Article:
Career Workshop: how to own an interview? March 2011 Presented by: Phi Sigma Pi National Honor Fraternity
AGENDA • Learning Objectives • Ideal Interview vs Real Interview • Why Interview? • Interview Guidelines • Before Interview • During Interview • After Interview • Do’s and Don’ts of Interviews • Speaker • David Fuller – on Med School Interviews • Jason Jao – on Summer Internship Interviews • Q&A • Peer-to-Peer Activity
Learning Objectives • Understand why admission officers and employers use interviews to determine your eligibility • Learn how to prepare yourself for interviews • Learn how to distinguish different types of interview questions and how to tackle each • Learn about dress-code, gestures, and follow-ups • Practice interview skills in all scenarios
First…our fantasy http://www.youtube.com/watch?v=5hWIr9_noRo&t=0m12s
Now…something closer to reality http://www.youtube.com/watch?v=hbthtLM5VS4&t=2m0s
Why Interview? • Interviewing is a critical job search skill. • Being “qualified” isn’t sufficient. You must display ‘Fit.’ Resume Interview School/ Career Networking
Interview Guidelines – Before • Self Assessment • What am I good at? • What can I bring to the table? • Why do I want to study or work at X? • Pre-Interview School/Company Search • Competitors – Why do you choose X over the others? • Current Events – Know what X is up to these days • Location • Reputation • Products & Services or Program Specialty
Interview Guidelines – Before • Gear up the search • Research the schools or companies of your interest via online materials or through networking • Outline what you should know and be ready to tell your sources of information • E.g. If your compelling reason to apply is “Alpha University has a spectacular optometry program” or “Beta Inc. is renowned for its banking products,” you better be damn sure that is true, presentence…
Interview Guidelines – Before • Dress Code (Professional Attire) • MEN: • Components of an outfit: • Jacket, shirt, tie, belt, pants, socks, shoes • Colors • Navy, dark gray or black • Fabrics • Suit: 100% wool • Shirt: 100% cotton (no French cuffs) • Shoes • Leather lace up or slip on business shoes • Preferably black or cordovan • Get shoes shined • Socks • Solid or striped, not bright or “busy” • Mid-calf length so no skin is visible when you sit down • Ties • Good quality silk tie • Solid, small dot, or classic stripe • Avoid bright or “busy” • Belts • Black or cordovan leather, to match your shoes • Jewelry • Very minimal: conservative watch and ring • Piercings should not be visible • Cologne • Very light or none • Where to shop? • JoS. A. Bank Clothiers • K&G Superstores • Macy’s • Men’s Wearhouse • Von Maur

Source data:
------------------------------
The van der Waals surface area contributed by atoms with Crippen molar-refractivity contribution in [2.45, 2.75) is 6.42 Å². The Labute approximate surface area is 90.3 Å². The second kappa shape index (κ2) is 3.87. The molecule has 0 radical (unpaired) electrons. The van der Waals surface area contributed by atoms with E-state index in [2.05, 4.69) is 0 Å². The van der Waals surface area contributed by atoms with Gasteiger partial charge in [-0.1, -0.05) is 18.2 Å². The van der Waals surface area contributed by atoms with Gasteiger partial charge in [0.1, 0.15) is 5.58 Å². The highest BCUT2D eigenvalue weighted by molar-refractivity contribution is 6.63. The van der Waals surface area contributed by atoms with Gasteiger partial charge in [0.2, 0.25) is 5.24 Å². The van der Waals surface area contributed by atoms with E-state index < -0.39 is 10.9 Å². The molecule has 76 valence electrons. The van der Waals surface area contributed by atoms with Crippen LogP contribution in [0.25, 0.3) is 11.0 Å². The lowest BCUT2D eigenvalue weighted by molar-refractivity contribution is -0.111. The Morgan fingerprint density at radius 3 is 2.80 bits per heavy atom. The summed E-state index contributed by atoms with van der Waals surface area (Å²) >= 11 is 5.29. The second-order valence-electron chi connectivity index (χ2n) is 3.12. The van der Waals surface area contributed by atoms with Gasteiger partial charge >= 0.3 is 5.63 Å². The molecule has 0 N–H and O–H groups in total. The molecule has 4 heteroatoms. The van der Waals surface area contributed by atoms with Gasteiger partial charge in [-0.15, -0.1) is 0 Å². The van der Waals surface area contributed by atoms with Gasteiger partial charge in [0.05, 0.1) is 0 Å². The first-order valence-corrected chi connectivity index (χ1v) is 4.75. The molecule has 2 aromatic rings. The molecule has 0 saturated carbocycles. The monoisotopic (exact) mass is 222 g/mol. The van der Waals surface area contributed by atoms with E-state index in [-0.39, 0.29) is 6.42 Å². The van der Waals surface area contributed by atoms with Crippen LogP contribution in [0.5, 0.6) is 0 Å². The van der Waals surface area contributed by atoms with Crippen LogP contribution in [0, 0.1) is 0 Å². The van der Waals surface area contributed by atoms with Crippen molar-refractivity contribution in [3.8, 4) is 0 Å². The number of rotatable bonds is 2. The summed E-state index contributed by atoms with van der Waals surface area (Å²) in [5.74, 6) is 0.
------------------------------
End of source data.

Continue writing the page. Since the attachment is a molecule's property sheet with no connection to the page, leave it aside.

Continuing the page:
Interview Guidelines – Before • Dress Code (Professional Attire) • WOMEN: • Your attire should be appropriate and fitted, but NOT tight • Components of an outfit: • Jacket, shirt, pants/skirt, hosiery, shoes • Color/Fabrics • Navy, dark gray, brown and black • Solid or very subtle weave pattern or plaid (the kind that look solid across a room) • Wool, wool blends, and high quality blends and synthetics • Pants • Tailored pants suits are appropriate • Avoid tight or flowing pants • Pants suits can be an excellent choice for site visits, particularly if the visit involves getting in and out of vehicles • Skirts • Typical length: two inches above to two inches below the knees • Don't purchase a skirt or decide on a hem length until you sit in the skirt facing a mirror • A small back, center slit in a knee-length skirt is appropriate • On a calf length skirt, a slit to the knee to facilitate walking and stair climbing is appropriate • Shirt/Sweater • Tailored blouse in a color or small print that coordinates nicely with your suit • A fine gauge, good quality knit shell is appropriate • Don't show cleavage • Jewelry • Very Modest (i.e. pearls or stud earrings) • Perfume • Very light or none • Makeup • Modest and simple • Hosiery • Bring extra pair • Conservative in color • Plainly styled, sheer • Shoes • Closed toe • Basic colors to match your attire • 1-2 inch heels • Make certain you can walk comfortably in your shoes • Where to shop? • Ann Taylor (Loft) • J. Crew • Loehmann’s • Lord & Taylor • Macy’s • Marshall’s • Nordstrom’s (Rack) • T.J. MAXX • Von Maur
Interview Guidelines – Before • BRING: • Padfolio with Resume and Pen • DO NOT BRING: • Backpack (leave at home, coat-check, or outside)
Interview - During • The time is here… • You’re waiting outside the interview room • The interviewer walks over to you, greets “Hi! Are you XYZ?” • What do you do next?
Interview - During • Firm Handshake • Smile and exude positive energy • First 30 seconds is critical! • Psychologically, the interviewer may spend the rest of the session trying to justify the first impression
Interview - During Most interviews usually begin with small talk. Small talk is important to establish rapport with the interviewer. • The recruiter will try to engage you with a question, “How are you?” • Answer in a conversational manner. Your answer should not be too short or too long, but provide enough information to keep the conversation going. • Small talk usually lasts 2 to 5 minutes.
Interview - During • Most 1st round interviews are fit interviews • Some interviews are case interviews with a fit component • Others may have technical elements within the fit interview • 1st Round vs. 2nd Round (vs. 10th Round) • Phone screens (1st Round) • Treat all contacts with recruiters as interviewing
Interview - During • Common First Question Tell Me About Yourself. Walk me through your resume. • Focus on academics, work experiences, career goals, and fit with the company/school • THE most important question you’ll answer!